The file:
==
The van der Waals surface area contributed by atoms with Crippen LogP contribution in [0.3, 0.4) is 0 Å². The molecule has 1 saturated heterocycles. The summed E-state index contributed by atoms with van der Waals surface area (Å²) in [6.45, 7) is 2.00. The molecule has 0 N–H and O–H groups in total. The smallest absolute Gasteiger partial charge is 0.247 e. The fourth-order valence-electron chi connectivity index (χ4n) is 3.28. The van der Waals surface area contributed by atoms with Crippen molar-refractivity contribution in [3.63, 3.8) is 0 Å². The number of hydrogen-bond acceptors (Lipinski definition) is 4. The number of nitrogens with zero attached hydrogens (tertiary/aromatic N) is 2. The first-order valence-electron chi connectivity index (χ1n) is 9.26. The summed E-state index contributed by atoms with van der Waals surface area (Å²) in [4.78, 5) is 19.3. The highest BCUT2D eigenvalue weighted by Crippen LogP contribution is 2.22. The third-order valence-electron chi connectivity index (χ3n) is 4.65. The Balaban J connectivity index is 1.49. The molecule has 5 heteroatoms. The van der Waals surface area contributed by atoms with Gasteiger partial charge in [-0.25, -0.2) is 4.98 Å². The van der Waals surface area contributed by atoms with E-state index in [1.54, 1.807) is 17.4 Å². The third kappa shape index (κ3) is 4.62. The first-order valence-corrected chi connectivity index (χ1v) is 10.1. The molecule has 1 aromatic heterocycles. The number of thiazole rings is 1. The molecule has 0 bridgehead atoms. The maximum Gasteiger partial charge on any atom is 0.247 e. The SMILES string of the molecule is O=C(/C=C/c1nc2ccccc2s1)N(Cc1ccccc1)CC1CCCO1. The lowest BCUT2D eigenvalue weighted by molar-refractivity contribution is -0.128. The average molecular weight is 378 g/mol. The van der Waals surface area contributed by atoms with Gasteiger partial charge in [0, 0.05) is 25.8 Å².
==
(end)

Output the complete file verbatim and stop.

The van der Waals surface area contributed by atoms with Crippen LogP contribution in [0.3, 0.4) is 0 Å². The molecule has 1 saturated heterocycles. The summed E-state index contributed by atoms with van der Waals surface area (Å²) in [6.45, 7) is 2.00. The molecule has 0 N–H and O–H groups in total. The smallest absolute Gasteiger partial charge is 0.247 e. The fourth-order valence-electron chi connectivity index (χ4n) is 3.28. The van der Waals surface area contributed by atoms with Crippen molar-refractivity contribution in [3.63, 3.8) is 0 Å². The number of hydrogen-bond acceptors (Lipinski definition) is 4. The number of nitrogens with zero attached hydrogens (tertiary/aromatic N) is 2. The first-order valence-electron chi connectivity index (χ1n) is 9.26. The summed E-state index contributed by atoms with van der Waals surface area (Å²) in [4.78, 5) is 19.3. The highest BCUT2D eigenvalue weighted by Crippen LogP contribution is 2.22. The third-order valence-electron chi connectivity index (χ3n) is 4.65. The Balaban J connectivity index is 1.49. The molecule has 5 heteroatoms. The van der Waals surface area contributed by atoms with Gasteiger partial charge in [-0.25, -0.2) is 4.98 Å². The van der Waals surface area contributed by atoms with E-state index in [1.54, 1.807) is 17.4 Å². The third kappa shape index (κ3) is 4.62. The first-order valence-corrected chi connectivity index (χ1v) is 10.1. The molecule has 1 aromatic heterocycles. The number of thiazole rings is 1. The molecule has 0 bridgehead atoms. The maximum Gasteiger partial charge on any atom is 0.247 e. The SMILES string of the molecule is O=C(/C=C/c1nc2ccccc2s1)N(Cc1ccccc1)CC1CCCO1. The lowest BCUT2D eigenvalue weighted by molar-refractivity contribution is -0.128. The average molecular weight is 378 g/mol. The van der Waals surface area contributed by atoms with Gasteiger partial charge in [0, 0.05) is 25.8 Å².